I think I'll take this opportunity to highlight the main difference between CS and SE:
A scientist discovers new things (e.g. electromagnetics).
An engineer uses those discoveries and applies them to come up with solutions to real life problems (e.g. using electromagnetics concepts to create antennas).
That is why Computer Science students take more math courses and later apply it to algorithm analysis etc.
In industry on the other hand, you work as a software ENGINEER. You apply CS concepts to real world application. And for that reason, engineering degrees are a lot more valuable than a science degree. Even if it is in another field (say Electrical, Mechanical, Mechatronics [etc] engineering), your degree will be more valuable than a CS degree. The idea is that engineering courses would have helped ingrain application skills in the student. Of course you still need to have sharp software skills, but those are usually self taught anyways. The more you code, the better you get! Plus you should focus on self-study to learn about better software architecture and design techniques.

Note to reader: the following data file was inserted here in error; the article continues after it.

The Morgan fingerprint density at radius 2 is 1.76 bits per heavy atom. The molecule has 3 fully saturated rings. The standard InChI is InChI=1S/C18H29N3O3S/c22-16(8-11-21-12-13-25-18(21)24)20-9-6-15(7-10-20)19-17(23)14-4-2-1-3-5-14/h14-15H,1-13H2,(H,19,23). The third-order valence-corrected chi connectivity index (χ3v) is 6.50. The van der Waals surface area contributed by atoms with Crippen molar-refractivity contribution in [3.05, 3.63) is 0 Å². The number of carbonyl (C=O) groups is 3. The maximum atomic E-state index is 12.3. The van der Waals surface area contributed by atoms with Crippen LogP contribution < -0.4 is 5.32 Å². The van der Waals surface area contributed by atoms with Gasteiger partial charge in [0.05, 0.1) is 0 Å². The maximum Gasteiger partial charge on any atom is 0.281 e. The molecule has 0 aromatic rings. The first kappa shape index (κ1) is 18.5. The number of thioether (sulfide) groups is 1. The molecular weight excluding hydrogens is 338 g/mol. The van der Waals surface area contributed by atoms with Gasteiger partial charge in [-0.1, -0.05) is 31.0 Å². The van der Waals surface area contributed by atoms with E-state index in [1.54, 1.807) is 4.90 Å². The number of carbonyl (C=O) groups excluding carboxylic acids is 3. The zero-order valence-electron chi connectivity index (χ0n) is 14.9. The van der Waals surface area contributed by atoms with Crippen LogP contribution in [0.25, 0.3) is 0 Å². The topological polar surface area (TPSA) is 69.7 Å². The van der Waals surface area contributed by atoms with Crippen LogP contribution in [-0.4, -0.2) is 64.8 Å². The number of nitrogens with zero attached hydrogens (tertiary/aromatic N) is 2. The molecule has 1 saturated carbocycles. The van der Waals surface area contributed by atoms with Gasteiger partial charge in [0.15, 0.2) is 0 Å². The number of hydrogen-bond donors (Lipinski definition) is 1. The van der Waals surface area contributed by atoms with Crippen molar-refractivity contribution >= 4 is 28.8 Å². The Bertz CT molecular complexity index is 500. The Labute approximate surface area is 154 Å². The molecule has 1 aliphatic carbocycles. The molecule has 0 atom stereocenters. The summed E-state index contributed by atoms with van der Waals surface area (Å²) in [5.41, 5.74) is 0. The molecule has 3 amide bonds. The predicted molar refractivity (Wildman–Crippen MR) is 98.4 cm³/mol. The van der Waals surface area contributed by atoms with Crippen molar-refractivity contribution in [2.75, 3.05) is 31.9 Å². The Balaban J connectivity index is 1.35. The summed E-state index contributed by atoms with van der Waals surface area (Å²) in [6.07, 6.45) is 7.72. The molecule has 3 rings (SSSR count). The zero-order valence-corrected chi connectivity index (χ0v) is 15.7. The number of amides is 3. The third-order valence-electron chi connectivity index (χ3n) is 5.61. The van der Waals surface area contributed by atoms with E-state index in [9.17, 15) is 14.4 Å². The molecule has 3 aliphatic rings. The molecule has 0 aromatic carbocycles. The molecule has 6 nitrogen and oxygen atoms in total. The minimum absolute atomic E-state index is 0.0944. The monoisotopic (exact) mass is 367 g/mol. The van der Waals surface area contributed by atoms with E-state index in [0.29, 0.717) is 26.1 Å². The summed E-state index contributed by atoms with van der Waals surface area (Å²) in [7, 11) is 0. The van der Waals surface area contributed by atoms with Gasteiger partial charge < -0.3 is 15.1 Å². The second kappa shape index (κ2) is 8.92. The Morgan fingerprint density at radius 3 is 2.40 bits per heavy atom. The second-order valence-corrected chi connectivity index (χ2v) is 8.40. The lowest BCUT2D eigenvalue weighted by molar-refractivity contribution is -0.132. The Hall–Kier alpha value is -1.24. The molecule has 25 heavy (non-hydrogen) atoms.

Extending on that idea, engineering degrees are significantly more valuable than arts degrees for business/investment jobs as well. I've seen Electrical and Mechanical engineers working in investment firms (stocks, forex etc), heading the whole department. Engineering is one of the hardest specializations you can choose in university and it definitely pays off, as long as you're willing to make the effort!